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Note: Using printed images of Hurricane Andrew, measure the distance, (using a ruler or counting the pixels) from Andrew's eye in one image to Andrew's eye on a later image. (Counting pixels may require the use of a magnifying lens.)

 

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Tracking a Hurricane for Practice
1. Track the forward speed and direction of Hurricane Andrew.

Print the Hurricane Tracking Sheet. (Alternatively, Macintosh users may elect to track Hurricane Andrew using the McHurricane software. Having trouble downloading McHurricane, then go to our software help page. Windows 3.1 and Windows 95 users may elect to track Andrew using Tracking The Eye.)

Download the twelve satellite (GOES 7) images of Hurricane Andrew . The images were taken six hours apart. Image number 1 is from midnight EDT, Saturday, August 22; image number 12 is from 6:00 PM EDT, Tuesday, August 25. Plot information from the images onto the Hurricane Tracking Sheet or the McHurricane software or on the Tracking The Eye software.

2. How far (in pixels) did Andrew move from image 04 to image 07?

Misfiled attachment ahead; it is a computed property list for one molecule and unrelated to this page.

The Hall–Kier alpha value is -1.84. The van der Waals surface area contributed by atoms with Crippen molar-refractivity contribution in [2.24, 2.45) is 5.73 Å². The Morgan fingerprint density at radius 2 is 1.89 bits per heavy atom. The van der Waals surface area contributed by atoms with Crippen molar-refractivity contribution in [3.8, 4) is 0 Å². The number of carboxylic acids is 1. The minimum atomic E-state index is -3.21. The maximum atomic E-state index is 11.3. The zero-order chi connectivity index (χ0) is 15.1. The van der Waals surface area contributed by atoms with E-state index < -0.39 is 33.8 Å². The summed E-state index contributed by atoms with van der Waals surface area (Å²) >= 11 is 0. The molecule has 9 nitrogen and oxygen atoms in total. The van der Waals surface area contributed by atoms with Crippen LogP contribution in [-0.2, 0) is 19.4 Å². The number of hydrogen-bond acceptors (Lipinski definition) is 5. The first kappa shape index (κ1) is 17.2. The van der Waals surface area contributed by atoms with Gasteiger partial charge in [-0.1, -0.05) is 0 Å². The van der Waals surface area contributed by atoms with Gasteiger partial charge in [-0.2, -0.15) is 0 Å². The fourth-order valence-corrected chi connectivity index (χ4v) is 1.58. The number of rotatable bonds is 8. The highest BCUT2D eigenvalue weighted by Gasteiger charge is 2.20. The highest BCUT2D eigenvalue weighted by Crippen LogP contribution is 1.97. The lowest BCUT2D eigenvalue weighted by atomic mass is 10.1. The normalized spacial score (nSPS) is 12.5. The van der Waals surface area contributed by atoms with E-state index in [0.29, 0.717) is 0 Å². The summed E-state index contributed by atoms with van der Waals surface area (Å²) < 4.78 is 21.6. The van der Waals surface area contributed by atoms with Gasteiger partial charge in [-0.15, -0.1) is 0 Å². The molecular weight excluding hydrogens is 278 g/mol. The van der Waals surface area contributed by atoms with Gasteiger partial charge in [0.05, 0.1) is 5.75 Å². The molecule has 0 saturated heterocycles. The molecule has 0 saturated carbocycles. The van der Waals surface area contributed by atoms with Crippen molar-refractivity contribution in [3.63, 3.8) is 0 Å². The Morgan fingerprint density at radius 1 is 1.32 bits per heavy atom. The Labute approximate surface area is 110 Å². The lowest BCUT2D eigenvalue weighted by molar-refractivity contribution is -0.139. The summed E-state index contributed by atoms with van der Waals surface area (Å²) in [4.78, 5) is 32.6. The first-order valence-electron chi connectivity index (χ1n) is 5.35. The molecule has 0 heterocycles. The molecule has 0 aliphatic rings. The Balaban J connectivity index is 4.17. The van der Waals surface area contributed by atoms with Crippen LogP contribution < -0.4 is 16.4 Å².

3. How much distance does each pixel of this image represent?

4. What is the actual distance the hurricane traveled on earth's surface? (Consider the number of pixels times the representative distance of each pixel.)

5. Now that you know how many kilometers Andrew has traveled, you need to figure out the number of hours it took to go that far. You can then calculate Andrew's average forward speed in kilometers per hour. 

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Grade Level: 5-12

Return to main Severe Weather Events page

Note: See if students can calculate the distance covered by one pixel (one pixel = 10km).

 

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Last updated April 28, 2005
   

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